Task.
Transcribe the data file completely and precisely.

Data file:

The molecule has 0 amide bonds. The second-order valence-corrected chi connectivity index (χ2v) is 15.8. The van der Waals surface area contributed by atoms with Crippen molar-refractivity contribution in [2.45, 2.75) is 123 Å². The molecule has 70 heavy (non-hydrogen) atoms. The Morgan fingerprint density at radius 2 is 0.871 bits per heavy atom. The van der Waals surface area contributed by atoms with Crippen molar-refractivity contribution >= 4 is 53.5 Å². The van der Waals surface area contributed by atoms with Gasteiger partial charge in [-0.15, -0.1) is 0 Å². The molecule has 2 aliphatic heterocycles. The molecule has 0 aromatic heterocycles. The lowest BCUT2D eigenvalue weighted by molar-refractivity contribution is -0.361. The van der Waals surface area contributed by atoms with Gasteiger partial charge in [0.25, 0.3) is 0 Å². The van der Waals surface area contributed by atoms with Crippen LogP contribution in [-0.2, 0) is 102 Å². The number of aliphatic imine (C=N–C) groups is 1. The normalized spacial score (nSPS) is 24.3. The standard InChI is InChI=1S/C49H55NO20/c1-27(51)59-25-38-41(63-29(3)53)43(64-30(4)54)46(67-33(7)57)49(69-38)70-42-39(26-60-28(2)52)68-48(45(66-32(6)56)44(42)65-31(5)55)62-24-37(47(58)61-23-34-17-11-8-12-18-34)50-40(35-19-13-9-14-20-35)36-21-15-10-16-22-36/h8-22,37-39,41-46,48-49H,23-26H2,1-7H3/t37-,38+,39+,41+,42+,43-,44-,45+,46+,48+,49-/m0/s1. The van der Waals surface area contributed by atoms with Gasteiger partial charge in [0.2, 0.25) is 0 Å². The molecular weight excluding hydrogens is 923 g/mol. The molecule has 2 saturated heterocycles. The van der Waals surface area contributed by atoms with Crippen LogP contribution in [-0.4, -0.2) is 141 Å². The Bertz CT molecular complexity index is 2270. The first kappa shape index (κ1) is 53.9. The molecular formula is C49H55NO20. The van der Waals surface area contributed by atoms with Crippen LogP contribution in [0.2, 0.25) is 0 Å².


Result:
The molecule has 0 amide bonds. The second-order valence-corrected chi connectivity index (χ2v) is 15.8. The van der Waals surface area contributed by atoms with Crippen molar-refractivity contribution in [2.45, 2.75) is 123 Å². The molecule has 70 heavy (non-hydrogen) atoms. The Morgan fingerprint density at radius 2 is 0.871 bits per heavy atom. The van der Waals surface area contributed by atoms with Crippen molar-refractivity contribution >= 4 is 53.5 Å². The van der Waals surface area contributed by atoms with Gasteiger partial charge in [-0.15, -0.1) is 0 Å². The molecule has 2 aliphatic heterocycles. The molecule has 0 aromatic heterocycles. The lowest BCUT2D eigenvalue weighted by molar-refractivity contribution is -0.361. The van der Waals surface area contributed by atoms with Gasteiger partial charge in [0.25, 0.3) is 0 Å². The van der Waals surface area contributed by atoms with Crippen LogP contribution in [-0.2, 0) is 102 Å². The number of aliphatic imine (C=N–C) groups is 1. The normalized spacial score (nSPS) is 24.3. The standard InChI is InChI=1S/C49H55NO20/c1-27(51)59-25-38-41(63-29(3)53)43(64-30(4)54)46(67-33(7)57)49(69-38)70-42-39(26-60-28(2)52)68-48(45(66-32(6)56)44(42)65-31(5)55)62-24-37(47(58)61-23-34-17-11-8-12-18-34)50-40(35-19-13-9-14-20-35)36-21-15-10-16-22-36/h8-22,37-39,41-46,48-49H,23-26H2,1-7H3/t37-,38+,39+,41+,42+,43-,44-,45+,46+,48+,49-/m0/s1. The van der Waals surface area contributed by atoms with Gasteiger partial charge in [0.2, 0.25) is 0 Å². The molecular weight excluding hydrogens is 923 g/mol. The molecule has 2 saturated heterocycles. The van der Waals surface area contributed by atoms with Crippen LogP contribution in [-0.4, -0.2) is 141 Å². The Bertz CT molecular complexity index is 2270. The first kappa shape index (κ1) is 53.9. The molecular formula is C49H55NO20. The van der Waals surface area contributed by atoms with Crippen LogP contribution in [0.2, 0.25) is 0 Å².